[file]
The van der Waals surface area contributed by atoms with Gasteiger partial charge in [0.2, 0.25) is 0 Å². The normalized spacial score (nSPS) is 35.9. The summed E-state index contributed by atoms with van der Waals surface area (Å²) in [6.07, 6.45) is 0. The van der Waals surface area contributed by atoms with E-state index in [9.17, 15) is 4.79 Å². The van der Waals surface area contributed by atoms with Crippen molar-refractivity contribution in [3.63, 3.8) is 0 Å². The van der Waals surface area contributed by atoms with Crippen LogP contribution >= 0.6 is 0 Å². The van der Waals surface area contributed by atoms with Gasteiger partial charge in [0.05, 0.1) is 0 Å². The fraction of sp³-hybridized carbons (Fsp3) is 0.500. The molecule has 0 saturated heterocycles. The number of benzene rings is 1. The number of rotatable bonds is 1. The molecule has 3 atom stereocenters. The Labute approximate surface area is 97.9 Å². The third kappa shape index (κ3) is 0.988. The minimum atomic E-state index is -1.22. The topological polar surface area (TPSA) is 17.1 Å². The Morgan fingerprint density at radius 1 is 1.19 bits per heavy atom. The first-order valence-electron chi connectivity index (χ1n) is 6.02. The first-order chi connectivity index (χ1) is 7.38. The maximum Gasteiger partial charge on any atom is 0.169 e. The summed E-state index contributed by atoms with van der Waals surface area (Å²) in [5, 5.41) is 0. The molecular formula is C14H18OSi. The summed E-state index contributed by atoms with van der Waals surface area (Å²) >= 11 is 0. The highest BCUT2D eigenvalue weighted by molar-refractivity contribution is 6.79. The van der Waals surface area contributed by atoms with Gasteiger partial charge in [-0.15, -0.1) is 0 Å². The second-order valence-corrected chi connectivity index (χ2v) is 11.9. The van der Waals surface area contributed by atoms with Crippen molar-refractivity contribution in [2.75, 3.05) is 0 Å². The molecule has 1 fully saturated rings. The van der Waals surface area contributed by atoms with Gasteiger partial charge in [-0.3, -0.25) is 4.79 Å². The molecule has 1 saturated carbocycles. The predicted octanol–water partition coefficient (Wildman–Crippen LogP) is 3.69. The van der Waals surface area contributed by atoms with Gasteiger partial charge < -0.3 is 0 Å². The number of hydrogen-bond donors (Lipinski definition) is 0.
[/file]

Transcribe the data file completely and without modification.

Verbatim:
The van der Waals surface area contributed by atoms with Gasteiger partial charge in [0.2, 0.25) is 0 Å². The normalized spacial score (nSPS) is 35.9. The summed E-state index contributed by atoms with van der Waals surface area (Å²) in [6.07, 6.45) is 0. The van der Waals surface area contributed by atoms with E-state index in [9.17, 15) is 4.79 Å². The van der Waals surface area contributed by atoms with Crippen molar-refractivity contribution in [3.63, 3.8) is 0 Å². The van der Waals surface area contributed by atoms with Crippen LogP contribution >= 0.6 is 0 Å². The van der Waals surface area contributed by atoms with Gasteiger partial charge in [0.05, 0.1) is 0 Å². The fraction of sp³-hybridized carbons (Fsp3) is 0.500. The molecule has 0 saturated heterocycles. The number of benzene rings is 1. The number of rotatable bonds is 1. The molecule has 3 atom stereocenters. The Labute approximate surface area is 97.9 Å². The third kappa shape index (κ3) is 0.988. The minimum atomic E-state index is -1.22. The topological polar surface area (TPSA) is 17.1 Å². The Morgan fingerprint density at radius 1 is 1.19 bits per heavy atom. The first-order valence-electron chi connectivity index (χ1n) is 6.02. The first-order chi connectivity index (χ1) is 7.38. The maximum Gasteiger partial charge on any atom is 0.169 e. The summed E-state index contributed by atoms with van der Waals surface area (Å²) in [5, 5.41) is 0. The molecular formula is C14H18OSi. The summed E-state index contributed by atoms with van der Waals surface area (Å²) >= 11 is 0. The highest BCUT2D eigenvalue weighted by molar-refractivity contribution is 6.79. The van der Waals surface area contributed by atoms with Gasteiger partial charge in [-0.15, -0.1) is 0 Å². The second-order valence-corrected chi connectivity index (χ2v) is 11.9. The van der Waals surface area contributed by atoms with Crippen molar-refractivity contribution in [2.75, 3.05) is 0 Å². The molecule has 1 fully saturated rings. The van der Waals surface area contributed by atoms with Gasteiger partial charge in [-0.3, -0.25) is 4.79 Å². The molecule has 1 saturated carbocycles. The predicted octanol–water partition coefficient (Wildman–Crippen LogP) is 3.69. The van der Waals surface area contributed by atoms with Gasteiger partial charge < -0.3 is 0 Å². The number of hydrogen-bond donors (Lipinski definition) is 0.